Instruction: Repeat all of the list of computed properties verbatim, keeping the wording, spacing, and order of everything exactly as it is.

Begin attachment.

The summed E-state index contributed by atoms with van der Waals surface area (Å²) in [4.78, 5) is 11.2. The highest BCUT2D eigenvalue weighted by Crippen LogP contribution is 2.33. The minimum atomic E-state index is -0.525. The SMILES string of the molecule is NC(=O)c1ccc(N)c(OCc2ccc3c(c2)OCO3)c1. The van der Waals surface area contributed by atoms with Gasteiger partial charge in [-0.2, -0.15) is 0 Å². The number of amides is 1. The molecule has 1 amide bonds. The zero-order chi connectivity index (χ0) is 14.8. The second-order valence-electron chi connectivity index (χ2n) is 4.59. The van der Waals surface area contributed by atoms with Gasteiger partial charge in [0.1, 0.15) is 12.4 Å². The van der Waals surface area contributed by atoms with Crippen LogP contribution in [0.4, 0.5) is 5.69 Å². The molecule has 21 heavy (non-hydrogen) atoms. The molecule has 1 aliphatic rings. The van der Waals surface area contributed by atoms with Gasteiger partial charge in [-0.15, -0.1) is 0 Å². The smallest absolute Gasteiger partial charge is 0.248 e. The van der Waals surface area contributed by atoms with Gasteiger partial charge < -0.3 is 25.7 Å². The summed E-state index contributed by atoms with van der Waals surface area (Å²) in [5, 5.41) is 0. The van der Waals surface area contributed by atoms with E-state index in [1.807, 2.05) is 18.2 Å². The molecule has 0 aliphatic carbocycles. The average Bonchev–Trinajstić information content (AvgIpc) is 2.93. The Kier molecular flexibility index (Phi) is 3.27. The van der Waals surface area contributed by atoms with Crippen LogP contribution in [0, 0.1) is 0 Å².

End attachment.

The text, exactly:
The summed E-state index contributed by atoms with van der Waals surface area (Å²) in [4.78, 5) is 11.2. The highest BCUT2D eigenvalue weighted by Crippen LogP contribution is 2.33. The minimum atomic E-state index is -0.525. The SMILES string of the molecule is NC(=O)c1ccc(N)c(OCc2ccc3c(c2)OCO3)c1. The van der Waals surface area contributed by atoms with Gasteiger partial charge in [-0.2, -0.15) is 0 Å². The number of amides is 1. The molecule has 1 amide bonds. The zero-order chi connectivity index (χ0) is 14.8. The second-order valence-electron chi connectivity index (χ2n) is 4.59. The van der Waals surface area contributed by atoms with Gasteiger partial charge in [0.1, 0.15) is 12.4 Å². The van der Waals surface area contributed by atoms with Crippen LogP contribution in [0.4, 0.5) is 5.69 Å². The molecule has 21 heavy (non-hydrogen) atoms. The molecule has 1 aliphatic rings. The van der Waals surface area contributed by atoms with Gasteiger partial charge in [-0.15, -0.1) is 0 Å². The smallest absolute Gasteiger partial charge is 0.248 e. The van der Waals surface area contributed by atoms with Gasteiger partial charge < -0.3 is 25.7 Å². The summed E-state index contributed by atoms with van der Waals surface area (Å²) in [5, 5.41) is 0. The van der Waals surface area contributed by atoms with E-state index in [1.807, 2.05) is 18.2 Å². The molecule has 0 aliphatic carbocycles. The average Bonchev–Trinajstić information content (AvgIpc) is 2.93. The Kier molecular flexibility index (Phi) is 3.27. The van der Waals surface area contributed by atoms with Crippen LogP contribution in [0, 0.1) is 0 Å².